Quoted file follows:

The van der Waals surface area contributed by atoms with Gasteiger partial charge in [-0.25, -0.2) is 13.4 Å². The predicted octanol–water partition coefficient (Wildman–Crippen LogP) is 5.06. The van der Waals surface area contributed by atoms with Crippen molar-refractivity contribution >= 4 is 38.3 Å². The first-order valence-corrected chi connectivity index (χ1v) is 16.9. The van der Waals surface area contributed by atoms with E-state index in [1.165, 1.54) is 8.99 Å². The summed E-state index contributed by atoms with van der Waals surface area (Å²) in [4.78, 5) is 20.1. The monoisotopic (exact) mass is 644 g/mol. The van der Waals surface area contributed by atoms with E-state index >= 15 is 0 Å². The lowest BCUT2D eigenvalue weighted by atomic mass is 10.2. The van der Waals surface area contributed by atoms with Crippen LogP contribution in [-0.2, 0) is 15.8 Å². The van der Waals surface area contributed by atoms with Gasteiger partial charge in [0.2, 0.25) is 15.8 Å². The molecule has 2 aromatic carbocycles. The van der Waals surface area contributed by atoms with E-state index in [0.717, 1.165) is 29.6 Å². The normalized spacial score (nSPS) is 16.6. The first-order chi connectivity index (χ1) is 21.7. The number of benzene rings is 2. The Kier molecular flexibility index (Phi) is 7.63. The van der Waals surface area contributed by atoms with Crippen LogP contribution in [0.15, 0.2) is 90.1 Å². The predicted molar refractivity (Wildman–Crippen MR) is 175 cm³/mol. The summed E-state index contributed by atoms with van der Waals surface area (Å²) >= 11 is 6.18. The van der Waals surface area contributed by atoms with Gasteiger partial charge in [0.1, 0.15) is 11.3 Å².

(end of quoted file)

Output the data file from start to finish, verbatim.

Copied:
The van der Waals surface area contributed by atoms with Gasteiger partial charge in [-0.25, -0.2) is 13.4 Å². The predicted octanol–water partition coefficient (Wildman–Crippen LogP) is 5.06. The van der Waals surface area contributed by atoms with Crippen molar-refractivity contribution >= 4 is 38.3 Å². The first-order valence-corrected chi connectivity index (χ1v) is 16.9. The van der Waals surface area contributed by atoms with E-state index in [1.165, 1.54) is 8.99 Å². The summed E-state index contributed by atoms with van der Waals surface area (Å²) in [4.78, 5) is 20.1. The monoisotopic (exact) mass is 644 g/mol. The van der Waals surface area contributed by atoms with E-state index >= 15 is 0 Å². The lowest BCUT2D eigenvalue weighted by atomic mass is 10.2. The van der Waals surface area contributed by atoms with Crippen LogP contribution in [-0.2, 0) is 15.8 Å². The van der Waals surface area contributed by atoms with Gasteiger partial charge in [0.2, 0.25) is 15.8 Å². The molecule has 2 aromatic carbocycles. The van der Waals surface area contributed by atoms with E-state index in [0.717, 1.165) is 29.6 Å². The normalized spacial score (nSPS) is 16.6. The first-order chi connectivity index (χ1) is 21.7. The number of benzene rings is 2. The Kier molecular flexibility index (Phi) is 7.63. The van der Waals surface area contributed by atoms with Crippen LogP contribution in [0.15, 0.2) is 90.1 Å². The predicted molar refractivity (Wildman–Crippen MR) is 175 cm³/mol. The summed E-state index contributed by atoms with van der Waals surface area (Å²) >= 11 is 6.18. The van der Waals surface area contributed by atoms with Gasteiger partial charge in [0.1, 0.15) is 11.3 Å².